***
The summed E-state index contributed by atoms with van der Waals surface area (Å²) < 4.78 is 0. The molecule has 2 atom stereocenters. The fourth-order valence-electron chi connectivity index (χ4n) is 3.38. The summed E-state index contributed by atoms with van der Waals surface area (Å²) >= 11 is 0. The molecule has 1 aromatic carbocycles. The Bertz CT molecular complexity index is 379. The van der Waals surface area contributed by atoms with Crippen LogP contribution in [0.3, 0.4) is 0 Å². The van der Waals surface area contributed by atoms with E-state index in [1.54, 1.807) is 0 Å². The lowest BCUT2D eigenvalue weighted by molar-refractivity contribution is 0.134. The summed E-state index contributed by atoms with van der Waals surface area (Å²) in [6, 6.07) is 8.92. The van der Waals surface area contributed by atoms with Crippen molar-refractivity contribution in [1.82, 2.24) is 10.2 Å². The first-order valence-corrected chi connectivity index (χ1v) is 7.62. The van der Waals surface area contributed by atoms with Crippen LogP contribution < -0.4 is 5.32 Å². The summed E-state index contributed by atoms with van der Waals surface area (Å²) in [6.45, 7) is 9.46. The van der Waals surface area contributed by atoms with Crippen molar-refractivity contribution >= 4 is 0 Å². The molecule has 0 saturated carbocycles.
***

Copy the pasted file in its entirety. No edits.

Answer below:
The summed E-state index contributed by atoms with van der Waals surface area (Å²) < 4.78 is 0. The molecule has 2 atom stereocenters. The fourth-order valence-electron chi connectivity index (χ4n) is 3.38. The summed E-state index contributed by atoms with van der Waals surface area (Å²) >= 11 is 0. The molecule has 1 aromatic carbocycles. The Bertz CT molecular complexity index is 379. The van der Waals surface area contributed by atoms with Crippen LogP contribution in [0.3, 0.4) is 0 Å². The van der Waals surface area contributed by atoms with E-state index in [1.54, 1.807) is 0 Å². The lowest BCUT2D eigenvalue weighted by molar-refractivity contribution is 0.134. The summed E-state index contributed by atoms with van der Waals surface area (Å²) in [6, 6.07) is 8.92. The van der Waals surface area contributed by atoms with Crippen molar-refractivity contribution in [1.82, 2.24) is 10.2 Å². The first-order valence-corrected chi connectivity index (χ1v) is 7.62. The van der Waals surface area contributed by atoms with Crippen LogP contribution < -0.4 is 5.32 Å². The summed E-state index contributed by atoms with van der Waals surface area (Å²) in [6.45, 7) is 9.46. The van der Waals surface area contributed by atoms with Crippen molar-refractivity contribution >= 4 is 0 Å². The molecule has 0 saturated carbocycles.